In the book's article on F, the first Key to Understanding is:
A Test Statistic is one whose Distribution has known Probabilities. So, for any value of F (on the horizontal axis below), there is a known Probability of that value occurring. That Probability is the height of the curve above that point.
More importantly, we can calculate the area under the curve beyond any value of F. This gives us a Cumulative Probability (such as p, the p-value) which we can use to compare to the Significance Level, 𝛼 (also a Cumulative Probability), in various types of analyses in Inferential Statistics. A Cumulative Probability is usually depicted as a shaded area under the curve.
F is Continuous Distribution. Its curve has a smooth shape, unlike the histogram-like shape of Discrete Data Distributions. However, it can work with Samples of Discrete data. The ratio of the Variances of two sets of Discrete Data is Continuous.
F is the ratio of Two Variances. To keep things simple, the larger Variance is entered as the numerator, and the smaller is the denominator, except for ANOVA, where the numerator and denominator are specified.
where s1 and s2 are the symbols for the Standard Deviations of a Samples 1 and 2, respectively. The square of any Standard Deviation is a Variance.
In ANOVA: F = MSB/MSW,
where MSB is the Mean Sum of Squares Between and MSW is the Mean Sum of Squares Within. Both are special types of Variances. My previous blog post talks about SSW, which is used to calculate MSW.
For more on F, see my video: F Distribution. There is also a video on Test Statistics. There is also a playlist with several videos on ANOVA and related concepts . You can always get the latest status of my videos on the "Videos" page of this website.
Statistics Tip of the Week, 01/25/2018: In ANOVA, the Sum of Squares Within (SSW) is the sum of the variations within each of several groups.
Sums of Squares are measures of variation; there are a number of different types. Our Tip of the Week for Dec. 21, 2017 described Sum of Squares Total (SST), which is used in Regression. Sum of Squares Within (SSW) is used in ANOVA. Sum of Squares Between (SSB) is also used in ANOVA, and it will be the topic of another Statistics Tip of the Week.
Sum of Squares Within, SSW, is the sum of the Variations (as expressed by the Sums of Squares, SS's) within each of several Groups (usually Samples).
SSW = SS1 + SS2 + ... + SSn
This is not numerically precise, but conceptually, one might picture SS as the width of the "meaty" part of a Distribution curve – the part without the skinny tails on either side.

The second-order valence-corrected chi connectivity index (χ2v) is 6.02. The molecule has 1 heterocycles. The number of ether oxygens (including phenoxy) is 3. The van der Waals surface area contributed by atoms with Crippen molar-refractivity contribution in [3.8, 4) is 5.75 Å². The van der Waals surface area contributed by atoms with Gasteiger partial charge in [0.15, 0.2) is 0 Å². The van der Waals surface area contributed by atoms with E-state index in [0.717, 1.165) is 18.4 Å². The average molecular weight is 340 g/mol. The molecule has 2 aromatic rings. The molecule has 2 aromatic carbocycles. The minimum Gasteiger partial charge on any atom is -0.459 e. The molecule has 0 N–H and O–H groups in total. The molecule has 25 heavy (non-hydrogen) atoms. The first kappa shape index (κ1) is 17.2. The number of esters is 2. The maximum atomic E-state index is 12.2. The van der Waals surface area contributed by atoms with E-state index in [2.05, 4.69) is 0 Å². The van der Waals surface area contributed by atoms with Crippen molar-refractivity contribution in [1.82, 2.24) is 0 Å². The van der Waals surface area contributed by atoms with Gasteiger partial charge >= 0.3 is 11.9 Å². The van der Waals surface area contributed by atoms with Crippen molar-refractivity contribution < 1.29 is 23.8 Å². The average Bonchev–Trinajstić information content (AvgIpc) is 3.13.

Sums of Squares Within, SSW, summarizes how much Variation there is within each of the Groups– by giving the sum of all such Variations.
A comparatively small SSW indicates that the data within the individual Groups are tightly clustered about their respective Means. If the data in each Group represents the effects of a particular treatment, for example, this is indicative of consistent results (good or bad) within each individual treatment. "Small" is a relative term, so the word "comparatively" is key here. We'll need to compare SSW with SSB before being able to make a final determination.
A comparatively large SSW shows that the data within the individual Groups are widely dispersed. This would indicate inconsistent results within each individual treatment.
For more on the subject and related concepts see my video, ANOVA Part 2 (of 4): How it Does It.
New Video, Skew, Skewness, uploaded to the book's channel.
For a list of available and planned videos, see the Videos page on this website.
"Statistics is the part of mathematics that even mathematicians don't particularly like." Alan Smith, Data Visual Editor, the Financial Times in London.
Randomness is likely to be representative, and Simple Random Sampling (SRS) can often be the most effective way to achieve it. But in certain situations, other methods such as Systematic, Stratified, and Clustered Sampling may have an advantage.
In our Tip of the Week for November 27, 2017, Stratified Sampling was described. This Tip is about Clustered Sampling. To perform Clustered Sampling,
Advantage: It can be less time-consuming and less expensive. For example, the Population is the inhabitants of a city, and a cluster is a city block. We randomly select an SRS of city blocks.
There is less time and travel involved in traveling to a limited number of city blocks and then walking door to door, compared with traveling to more-widely-separated individuals all over the city. Also, one does not need a Sampling Frame listing all individuals, just all clusters.
Disadvantage: The increased Variability due to between-cluster differences may reduce accuracy.
Statistics Tip of the Week: The Mean of a Chi-Square Distribution is equal to its Degrees of Freedom.
Chi-Square is a Test Statistic; as such, it has a family of Distributions. There is a different Chi-Square Distribution for each value of Degrees of Freedom, df.
Commonly, Degrees of Freedom is the Sample Size minus 1. But this isn't always the case with Chi-Square. That will be covered in a future Tip of the Week.
Here are some examples of how the Chi-Square Distribution varies as df increases. You might observe that the shape of the Chi-Square Distribution is similar to that of the F-Distribution. For more on the Chi-Square, its Distributions and Tests, see the book or this video.
I just uploaded a new video.: https://youtu.be/3GCJU_RCgoM It's an addition to the playlist on Probability Distributions.
Check out the "Videos" page of this website for a list of completed videos and plans for upcoming videos.
Andrew A. (Andy) Jawlik is the author of the book, Statistics from A to Z -- Confusing Concepts Clarified, published by Wiley.